ESG Risk & Regulatory Monitor

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European funds ahead of US and Asia on green investing: survey

What’s happening? More than half of European fund managers decline to invest in companies that contribute to climate change, compared to fewer than 33% of their US counterparts, according to a survey of 101 North American, European and Asian institutions by PGIM and Greenwich Associates. The survey also revealed North American funds were slower to stress-test their portfolios to climate risk and support firms trying to mitigate the effects of climate change.

Why does this matter? Climate change is anticipated to have a notable impact on investment portfolios globally. This is clearly reflected in the sentiment of the global investors in PGIM’s survey, with almost 90% considering climate change to be “very or somewhat important”. Yet, despite this acknowledgement, there remains a gap in terms of tangible climate action – with almost 40% of surveyed investors not yet factoring climate change into their investment process. This gap varies across regions, as shown in this survey and beyond. Analysis from the think tank InfluenceMap also found US fund managers, including Vanguard and Fidelity Investments, lagged European counterparts in aligning their portfolios with the Paris Agreement.

More broadly, the PGIM white paper also found escalating risks like climate migration, and civil unrest over water scarcity, could eventually “overwhelm the direct effects from climate change”. Even looking to the near horizon, climate change is already anticipated to displace as many as 143 million people globally by 2050. Investors adopting a regional focus will need to account for these knock-on effects alongside the direct impacts of climate change.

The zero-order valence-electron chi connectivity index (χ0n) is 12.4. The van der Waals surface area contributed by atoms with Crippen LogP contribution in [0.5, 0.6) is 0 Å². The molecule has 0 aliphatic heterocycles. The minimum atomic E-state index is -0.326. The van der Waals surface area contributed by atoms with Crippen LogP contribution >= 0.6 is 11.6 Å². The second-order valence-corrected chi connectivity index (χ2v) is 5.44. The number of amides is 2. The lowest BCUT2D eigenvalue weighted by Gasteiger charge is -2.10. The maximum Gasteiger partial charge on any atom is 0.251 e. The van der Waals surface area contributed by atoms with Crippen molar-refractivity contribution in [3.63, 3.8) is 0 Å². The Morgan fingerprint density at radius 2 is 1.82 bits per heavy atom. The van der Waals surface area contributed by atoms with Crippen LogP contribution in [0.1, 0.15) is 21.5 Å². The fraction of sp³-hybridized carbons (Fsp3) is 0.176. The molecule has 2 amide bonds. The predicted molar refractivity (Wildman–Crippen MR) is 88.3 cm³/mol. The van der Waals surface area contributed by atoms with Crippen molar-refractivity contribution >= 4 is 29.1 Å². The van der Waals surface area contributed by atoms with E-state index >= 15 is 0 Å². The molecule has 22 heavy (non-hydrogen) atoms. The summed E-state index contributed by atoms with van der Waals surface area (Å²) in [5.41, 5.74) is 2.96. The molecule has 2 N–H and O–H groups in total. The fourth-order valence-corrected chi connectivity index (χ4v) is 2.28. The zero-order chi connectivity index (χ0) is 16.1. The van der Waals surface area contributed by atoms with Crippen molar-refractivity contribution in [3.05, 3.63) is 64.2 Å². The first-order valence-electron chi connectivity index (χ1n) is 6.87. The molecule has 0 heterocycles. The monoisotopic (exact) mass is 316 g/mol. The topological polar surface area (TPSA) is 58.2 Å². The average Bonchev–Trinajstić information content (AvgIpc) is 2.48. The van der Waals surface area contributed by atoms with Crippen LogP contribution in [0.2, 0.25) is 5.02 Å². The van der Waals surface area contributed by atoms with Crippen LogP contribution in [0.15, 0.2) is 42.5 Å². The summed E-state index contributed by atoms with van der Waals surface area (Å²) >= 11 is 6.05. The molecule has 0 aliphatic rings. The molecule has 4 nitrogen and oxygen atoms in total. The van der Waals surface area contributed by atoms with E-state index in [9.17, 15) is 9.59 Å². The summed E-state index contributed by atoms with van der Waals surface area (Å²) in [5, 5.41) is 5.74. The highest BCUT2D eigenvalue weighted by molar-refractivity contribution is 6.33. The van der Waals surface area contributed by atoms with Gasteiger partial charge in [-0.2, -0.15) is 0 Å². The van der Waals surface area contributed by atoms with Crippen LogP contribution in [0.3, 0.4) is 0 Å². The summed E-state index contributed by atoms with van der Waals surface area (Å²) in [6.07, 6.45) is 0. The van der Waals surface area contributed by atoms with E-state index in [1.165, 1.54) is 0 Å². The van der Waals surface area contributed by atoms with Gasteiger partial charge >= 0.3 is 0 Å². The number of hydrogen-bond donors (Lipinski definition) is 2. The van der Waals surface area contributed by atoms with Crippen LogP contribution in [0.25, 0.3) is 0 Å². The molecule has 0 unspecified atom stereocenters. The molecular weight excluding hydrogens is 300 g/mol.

Despite the risks there are also opportunities for investors to uncover on climate change, even where the wider market sees restricted value. PGIM’s white paper advocates investors deploy forward-looking climate analytics, as only one in fivecurrently use alternative data like flooding maps and air quality to help inform decisions.

Building on this, investors focused on the real estate, infrastructure and agricultural sectors could also use alternative resources, like geospatial technology, to hedge risks and increase alpha. In Europe, initiatives like Oxford University’s launch of a spatial finance centre this month reflect a rising area of opportunity for green investing. Meanwhile, investors in Asia and the US could avail the region’s increasing leverage of leveraging geospatial data, in order to assess the physical climate risks tied to their portfolios.

Finally, it is worth noting differing attitudes towards accounting for climate change on each side of the Atlantic may shift in the future, amid emerging legislation and changes in investor sentiment. We are already seeing nascent US prospects for climate regulation, with stress tests for the financial sector potentially on the horizon. Meanwhile, MSCI’s 2021 Global Institutional Investor Survey found 59% of the 200 firms surveyed hoped to “completely” or “to a large extent” incorporate ESG issues into their investment decisions by the close of 2021.

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